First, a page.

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5 ways to optimize learning spaces for student success

Has your district repurposed its hallways yet?

As we address the challenges of a highly competitive world, we must enable students to learn and generate new ideas by moving away from the “old school” classroom. The good news is that architects and interior solutions providers are embracing ways help transform our schools.

Here are five important aspects to consider.

1. Collaboration is now a given
At its most basic, collaboration is shared communication. It’s talking in small groups. It’s brainstorming ideas together. But in a traditional classroom setup, our students sit in forward-facing rows waiting to receive instructions and then do heads-down tasks.

Teachers no longer need to lose students’ attention or precious classroom time in transitioning set-ups for collaborative work. Options like adjustable-height tables and mobile desks that can be quickly reconfigured for the task or project at hand have solved those problems.

And keep in mind that collaboration is being heartily embraced in the workplace, so we must teach our children how to operate in that kind of environment early on. How to work in small pods. When to talk and when not to. How to receive feedback and turn it into a collaborative idea or solution.

2. Freedom through technology
Not too many years ago, technology in the classroom was a projector and a drop-down screen that required turning off the lights, closing window shades, and lugging a machine through narrow aisles cluttered with backpacks. Students sat in the dark, disconnected from the teacher and each other, and many fell asleep.

Media can now be triangulated throughout the space using three screens viewed from any angle. Guiding the class from a mobile pedestal, the teacher can move freely throughout the space, with no “good” or “bad” seats for the students. And a digital platform can integrate collectively shared screens as well as personal devices like tablets.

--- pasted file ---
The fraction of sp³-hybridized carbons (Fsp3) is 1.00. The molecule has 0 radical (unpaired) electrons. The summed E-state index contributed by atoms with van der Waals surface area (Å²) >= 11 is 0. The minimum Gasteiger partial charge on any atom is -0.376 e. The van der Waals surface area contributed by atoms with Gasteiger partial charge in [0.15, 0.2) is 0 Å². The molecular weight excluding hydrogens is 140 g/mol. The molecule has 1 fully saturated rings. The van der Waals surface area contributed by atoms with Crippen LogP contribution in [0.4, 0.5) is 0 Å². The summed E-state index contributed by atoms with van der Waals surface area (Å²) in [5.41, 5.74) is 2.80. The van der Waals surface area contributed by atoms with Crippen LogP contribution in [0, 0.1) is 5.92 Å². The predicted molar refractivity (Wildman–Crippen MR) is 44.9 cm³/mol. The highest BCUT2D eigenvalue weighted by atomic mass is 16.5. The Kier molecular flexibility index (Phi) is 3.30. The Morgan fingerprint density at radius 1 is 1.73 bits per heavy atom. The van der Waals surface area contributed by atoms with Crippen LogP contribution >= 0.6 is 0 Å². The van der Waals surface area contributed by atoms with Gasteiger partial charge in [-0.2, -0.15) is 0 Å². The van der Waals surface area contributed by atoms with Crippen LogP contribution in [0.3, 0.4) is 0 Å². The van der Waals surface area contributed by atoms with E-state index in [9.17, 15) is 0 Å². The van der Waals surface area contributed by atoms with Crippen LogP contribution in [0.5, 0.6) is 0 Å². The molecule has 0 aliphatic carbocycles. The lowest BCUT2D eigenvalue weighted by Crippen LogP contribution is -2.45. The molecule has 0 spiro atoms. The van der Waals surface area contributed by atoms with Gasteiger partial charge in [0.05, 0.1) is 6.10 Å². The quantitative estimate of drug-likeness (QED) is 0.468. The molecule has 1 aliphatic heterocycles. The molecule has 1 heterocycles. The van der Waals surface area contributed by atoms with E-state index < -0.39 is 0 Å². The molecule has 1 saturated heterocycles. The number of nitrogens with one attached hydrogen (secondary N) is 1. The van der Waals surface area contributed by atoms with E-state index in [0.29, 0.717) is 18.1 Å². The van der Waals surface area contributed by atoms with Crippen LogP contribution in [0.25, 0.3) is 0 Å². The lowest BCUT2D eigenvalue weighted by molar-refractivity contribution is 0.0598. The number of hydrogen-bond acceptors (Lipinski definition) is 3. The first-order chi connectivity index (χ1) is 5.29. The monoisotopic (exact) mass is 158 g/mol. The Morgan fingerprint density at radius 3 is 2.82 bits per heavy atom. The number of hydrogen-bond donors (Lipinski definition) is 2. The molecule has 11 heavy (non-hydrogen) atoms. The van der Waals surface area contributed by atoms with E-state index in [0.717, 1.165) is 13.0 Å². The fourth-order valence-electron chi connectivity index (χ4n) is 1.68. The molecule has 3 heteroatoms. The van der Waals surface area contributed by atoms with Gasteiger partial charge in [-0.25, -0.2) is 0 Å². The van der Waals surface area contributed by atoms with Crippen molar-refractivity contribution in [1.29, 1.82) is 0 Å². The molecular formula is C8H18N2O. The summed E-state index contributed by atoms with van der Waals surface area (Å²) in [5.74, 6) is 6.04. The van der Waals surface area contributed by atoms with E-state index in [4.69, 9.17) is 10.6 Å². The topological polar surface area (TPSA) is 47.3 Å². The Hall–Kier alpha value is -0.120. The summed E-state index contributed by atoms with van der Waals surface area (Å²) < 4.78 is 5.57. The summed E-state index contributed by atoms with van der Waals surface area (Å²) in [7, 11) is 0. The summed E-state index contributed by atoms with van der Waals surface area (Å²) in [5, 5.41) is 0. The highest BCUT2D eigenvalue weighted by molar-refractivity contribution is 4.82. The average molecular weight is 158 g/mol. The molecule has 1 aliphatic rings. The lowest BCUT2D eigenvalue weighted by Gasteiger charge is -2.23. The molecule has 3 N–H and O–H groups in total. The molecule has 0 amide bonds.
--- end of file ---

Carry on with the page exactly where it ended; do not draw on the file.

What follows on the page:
However, maintaining a balance between digital and analog is also important. A student may like using pen and paper for notes, perhaps with colors to organize information and jog memory. Then that student or a group could transfer those notes to a tablet or computer with a wireless connection to share them with the class.

3. Hallways as learning spaces
Traditionally, hallways have been a way to get from one room to another. Reimagining these spaces as a place where students can think freely and creatively turns them into destinations for impromptu conversations that lead to spontaneous ideas outside the teacher-student hierarchy.

Lounge furniture, whiteboards, mobile glass boards, and access to power are elements for transforming hallways for active student learning. These spaces should be visible and monitored by teachers, who also need to provide tools that help students process the thoughts and ideas they come up with.

Additionally, hallways can nearly double the usable space on campus. With the cost of real estate today, especially in states like California, spaces need to work harder, and every one of them needs to have a dual function.

4. Welcome nature and the outdoors
Studies show that a connection to nature can enhance student development and help restore attention capacity. That’s especially critical today, with so many kids immersed in a digital world and losing exposure to the outdoors.

Experience with nature supports adolescent processes of development and increases children’s physical and mental health, as well as their skills in multiple domains. An emotional bond with wildlife can also be formed to instill environmental sensitivity.

Potted plants or a live wall are one way to capture nature. But even photos of the natural world or fabrics with leaves and flowers can be nearly as effective. Some forward-thinking schools are designing buildings to encourage the use of the outdoors by using clear rather than translucent, clouded, or patterned glass in windows. Garage doors can open to a courtyard for group activities or a breakout space. And some are building the entire facility out of raw natural materials.

5. Training for success
Teachers and students must be trained in how to use these new resources. Innovative furniture and room layouts should be incorporated into lesson plans and activities that allow students to smoothly shift among those arrangements.

It’s imperative that teachers have access to professional development on adapting their curriculum and style to support various pedagogies throughout a school day in these new learning environments. Training can be done one-on-one, even by word of mouth, to share experiences. Better yet, a principal may assemble teachers for a lunch-and-learn with demonstrations of how the classroom can be organized to around whatever subject they’re teaching.

Another approach is to obtain loaner products. Teachers can then replace their old classroom furniture with examples of the new items for a hands-on test drive.

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